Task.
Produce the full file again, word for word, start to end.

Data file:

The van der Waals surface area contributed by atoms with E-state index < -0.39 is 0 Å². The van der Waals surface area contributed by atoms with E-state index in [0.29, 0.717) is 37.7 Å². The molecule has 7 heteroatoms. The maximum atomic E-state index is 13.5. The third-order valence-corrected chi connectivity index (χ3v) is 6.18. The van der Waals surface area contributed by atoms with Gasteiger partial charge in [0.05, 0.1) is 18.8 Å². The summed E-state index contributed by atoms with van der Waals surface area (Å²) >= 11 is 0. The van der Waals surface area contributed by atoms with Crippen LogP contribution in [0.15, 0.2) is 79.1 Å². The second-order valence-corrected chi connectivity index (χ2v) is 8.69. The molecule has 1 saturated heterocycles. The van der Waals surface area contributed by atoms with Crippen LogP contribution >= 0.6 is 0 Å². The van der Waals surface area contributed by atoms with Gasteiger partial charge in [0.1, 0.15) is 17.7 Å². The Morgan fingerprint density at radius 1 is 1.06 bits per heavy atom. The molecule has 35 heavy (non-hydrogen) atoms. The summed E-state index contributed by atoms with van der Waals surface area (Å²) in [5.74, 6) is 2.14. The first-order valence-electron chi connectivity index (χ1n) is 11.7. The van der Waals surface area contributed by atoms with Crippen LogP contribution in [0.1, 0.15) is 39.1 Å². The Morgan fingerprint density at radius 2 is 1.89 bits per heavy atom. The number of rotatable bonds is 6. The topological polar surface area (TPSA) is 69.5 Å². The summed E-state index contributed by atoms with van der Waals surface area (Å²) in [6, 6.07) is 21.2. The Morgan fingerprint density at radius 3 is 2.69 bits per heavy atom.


The van der Waals surface area contributed by atoms with E-state index < -0.39 is 0 Å². The van der Waals surface area contributed by atoms with E-state index in [0.29, 0.717) is 37.7 Å². The molecule has 7 heteroatoms. The maximum atomic E-state index is 13.5. The third-order valence-corrected chi connectivity index (χ3v) is 6.18. The van der Waals surface area contributed by atoms with Gasteiger partial charge in [0.05, 0.1) is 18.8 Å². The summed E-state index contributed by atoms with van der Waals surface area (Å²) >= 11 is 0. The van der Waals surface area contributed by atoms with Crippen LogP contribution in [0.15, 0.2) is 79.1 Å². The second-order valence-corrected chi connectivity index (χ2v) is 8.69. The molecule has 1 saturated heterocycles. The van der Waals surface area contributed by atoms with Crippen LogP contribution >= 0.6 is 0 Å². The van der Waals surface area contributed by atoms with Gasteiger partial charge in [0.1, 0.15) is 17.7 Å². The Morgan fingerprint density at radius 1 is 1.06 bits per heavy atom. The molecule has 35 heavy (non-hydrogen) atoms. The summed E-state index contributed by atoms with van der Waals surface area (Å²) in [5.74, 6) is 2.14. The first-order valence-electron chi connectivity index (χ1n) is 11.7. The van der Waals surface area contributed by atoms with Crippen LogP contribution in [0.1, 0.15) is 39.1 Å². The Morgan fingerprint density at radius 2 is 1.89 bits per heavy atom. The number of rotatable bonds is 6. The topological polar surface area (TPSA) is 69.5 Å². The summed E-state index contributed by atoms with van der Waals surface area (Å²) in [6, 6.07) is 21.2. The Morgan fingerprint density at radius 3 is 2.69 bits per heavy atom.